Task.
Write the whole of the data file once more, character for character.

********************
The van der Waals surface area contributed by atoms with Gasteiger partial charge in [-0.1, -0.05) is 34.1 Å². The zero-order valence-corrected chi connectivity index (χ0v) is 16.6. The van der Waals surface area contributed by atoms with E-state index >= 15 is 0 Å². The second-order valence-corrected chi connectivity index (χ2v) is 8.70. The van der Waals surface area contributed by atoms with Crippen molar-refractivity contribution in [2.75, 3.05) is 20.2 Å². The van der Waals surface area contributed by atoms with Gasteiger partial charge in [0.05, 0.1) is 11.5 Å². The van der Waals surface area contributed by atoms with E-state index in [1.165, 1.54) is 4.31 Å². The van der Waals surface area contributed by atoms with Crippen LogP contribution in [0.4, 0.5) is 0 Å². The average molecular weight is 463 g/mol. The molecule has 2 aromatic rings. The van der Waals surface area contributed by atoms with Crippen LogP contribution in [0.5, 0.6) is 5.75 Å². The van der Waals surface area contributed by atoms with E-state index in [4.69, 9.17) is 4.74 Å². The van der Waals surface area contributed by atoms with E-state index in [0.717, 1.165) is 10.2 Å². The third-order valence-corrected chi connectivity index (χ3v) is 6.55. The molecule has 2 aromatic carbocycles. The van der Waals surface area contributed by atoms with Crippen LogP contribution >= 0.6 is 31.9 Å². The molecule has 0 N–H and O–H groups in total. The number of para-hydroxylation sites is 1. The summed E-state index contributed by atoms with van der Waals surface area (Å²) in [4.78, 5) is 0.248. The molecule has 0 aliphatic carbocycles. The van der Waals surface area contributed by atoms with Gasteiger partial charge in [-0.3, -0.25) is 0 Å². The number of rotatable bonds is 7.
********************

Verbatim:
The van der Waals surface area contributed by atoms with Gasteiger partial charge in [-0.1, -0.05) is 34.1 Å². The zero-order valence-corrected chi connectivity index (χ0v) is 16.6. The van der Waals surface area contributed by atoms with E-state index >= 15 is 0 Å². The second-order valence-corrected chi connectivity index (χ2v) is 8.70. The van der Waals surface area contributed by atoms with Crippen molar-refractivity contribution in [2.75, 3.05) is 20.2 Å². The van der Waals surface area contributed by atoms with Gasteiger partial charge in [0.05, 0.1) is 11.5 Å². The van der Waals surface area contributed by atoms with E-state index in [1.165, 1.54) is 4.31 Å². The van der Waals surface area contributed by atoms with Crippen LogP contribution in [0.4, 0.5) is 0 Å². The average molecular weight is 463 g/mol. The molecule has 2 aromatic rings. The van der Waals surface area contributed by atoms with Crippen LogP contribution in [0.5, 0.6) is 5.75 Å². The van der Waals surface area contributed by atoms with E-state index in [4.69, 9.17) is 4.74 Å². The van der Waals surface area contributed by atoms with E-state index in [0.717, 1.165) is 10.2 Å². The third-order valence-corrected chi connectivity index (χ3v) is 6.55. The molecule has 2 aromatic carbocycles. The van der Waals surface area contributed by atoms with Crippen LogP contribution >= 0.6 is 31.9 Å². The molecule has 0 N–H and O–H groups in total. The number of para-hydroxylation sites is 1. The summed E-state index contributed by atoms with van der Waals surface area (Å²) in [4.78, 5) is 0.248. The molecule has 0 aliphatic carbocycles. The van der Waals surface area contributed by atoms with Gasteiger partial charge in [-0.3, -0.25) is 0 Å². The number of rotatable bonds is 7.